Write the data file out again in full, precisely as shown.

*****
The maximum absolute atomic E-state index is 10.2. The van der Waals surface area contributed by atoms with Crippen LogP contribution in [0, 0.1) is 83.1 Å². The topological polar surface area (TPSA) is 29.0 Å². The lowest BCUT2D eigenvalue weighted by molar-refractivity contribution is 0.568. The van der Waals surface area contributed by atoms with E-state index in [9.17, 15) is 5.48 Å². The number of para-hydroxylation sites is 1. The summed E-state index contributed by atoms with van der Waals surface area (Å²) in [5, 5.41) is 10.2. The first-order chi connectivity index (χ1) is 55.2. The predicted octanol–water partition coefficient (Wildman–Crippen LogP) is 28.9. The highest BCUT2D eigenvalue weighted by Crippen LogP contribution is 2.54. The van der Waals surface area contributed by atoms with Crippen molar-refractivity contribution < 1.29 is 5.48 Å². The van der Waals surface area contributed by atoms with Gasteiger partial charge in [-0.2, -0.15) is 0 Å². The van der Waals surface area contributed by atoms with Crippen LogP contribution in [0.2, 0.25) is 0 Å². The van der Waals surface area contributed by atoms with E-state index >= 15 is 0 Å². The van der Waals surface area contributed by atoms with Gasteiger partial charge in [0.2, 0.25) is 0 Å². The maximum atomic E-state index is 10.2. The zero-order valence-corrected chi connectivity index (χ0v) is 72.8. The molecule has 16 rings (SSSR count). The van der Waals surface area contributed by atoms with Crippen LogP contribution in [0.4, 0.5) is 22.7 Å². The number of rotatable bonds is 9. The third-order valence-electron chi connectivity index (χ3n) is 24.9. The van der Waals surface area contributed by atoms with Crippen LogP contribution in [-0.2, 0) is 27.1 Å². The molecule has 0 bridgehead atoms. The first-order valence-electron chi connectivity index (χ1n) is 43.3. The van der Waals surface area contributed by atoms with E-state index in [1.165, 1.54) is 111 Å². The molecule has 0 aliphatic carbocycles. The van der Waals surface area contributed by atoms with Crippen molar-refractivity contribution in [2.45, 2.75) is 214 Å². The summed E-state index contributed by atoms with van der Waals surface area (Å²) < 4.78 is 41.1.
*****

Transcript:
The maximum absolute atomic E-state index is 10.2. The van der Waals surface area contributed by atoms with Crippen LogP contribution in [0, 0.1) is 83.1 Å². The topological polar surface area (TPSA) is 29.0 Å². The lowest BCUT2D eigenvalue weighted by molar-refractivity contribution is 0.568. The van der Waals surface area contributed by atoms with E-state index in [9.17, 15) is 5.48 Å². The number of para-hydroxylation sites is 1. The summed E-state index contributed by atoms with van der Waals surface area (Å²) in [5, 5.41) is 10.2. The first-order chi connectivity index (χ1) is 55.2. The predicted octanol–water partition coefficient (Wildman–Crippen LogP) is 28.9. The highest BCUT2D eigenvalue weighted by Crippen LogP contribution is 2.54. The van der Waals surface area contributed by atoms with Crippen molar-refractivity contribution < 1.29 is 5.48 Å². The van der Waals surface area contributed by atoms with Gasteiger partial charge in [-0.2, -0.15) is 0 Å². The van der Waals surface area contributed by atoms with Crippen LogP contribution in [0.2, 0.25) is 0 Å². The van der Waals surface area contributed by atoms with E-state index >= 15 is 0 Å². The van der Waals surface area contributed by atoms with Gasteiger partial charge in [0.2, 0.25) is 0 Å². The maximum atomic E-state index is 10.2. The zero-order valence-corrected chi connectivity index (χ0v) is 72.8. The molecule has 16 rings (SSSR count). The van der Waals surface area contributed by atoms with Crippen LogP contribution in [0.4, 0.5) is 22.7 Å². The number of rotatable bonds is 9. The third-order valence-electron chi connectivity index (χ3n) is 24.9. The van der Waals surface area contributed by atoms with Crippen LogP contribution in [-0.2, 0) is 27.1 Å². The molecule has 0 bridgehead atoms. The first-order valence-electron chi connectivity index (χ1n) is 43.3. The van der Waals surface area contributed by atoms with E-state index in [1.165, 1.54) is 111 Å². The molecule has 0 aliphatic carbocycles. The van der Waals surface area contributed by atoms with Crippen molar-refractivity contribution in [2.45, 2.75) is 214 Å². The summed E-state index contributed by atoms with van der Waals surface area (Å²) < 4.78 is 41.1.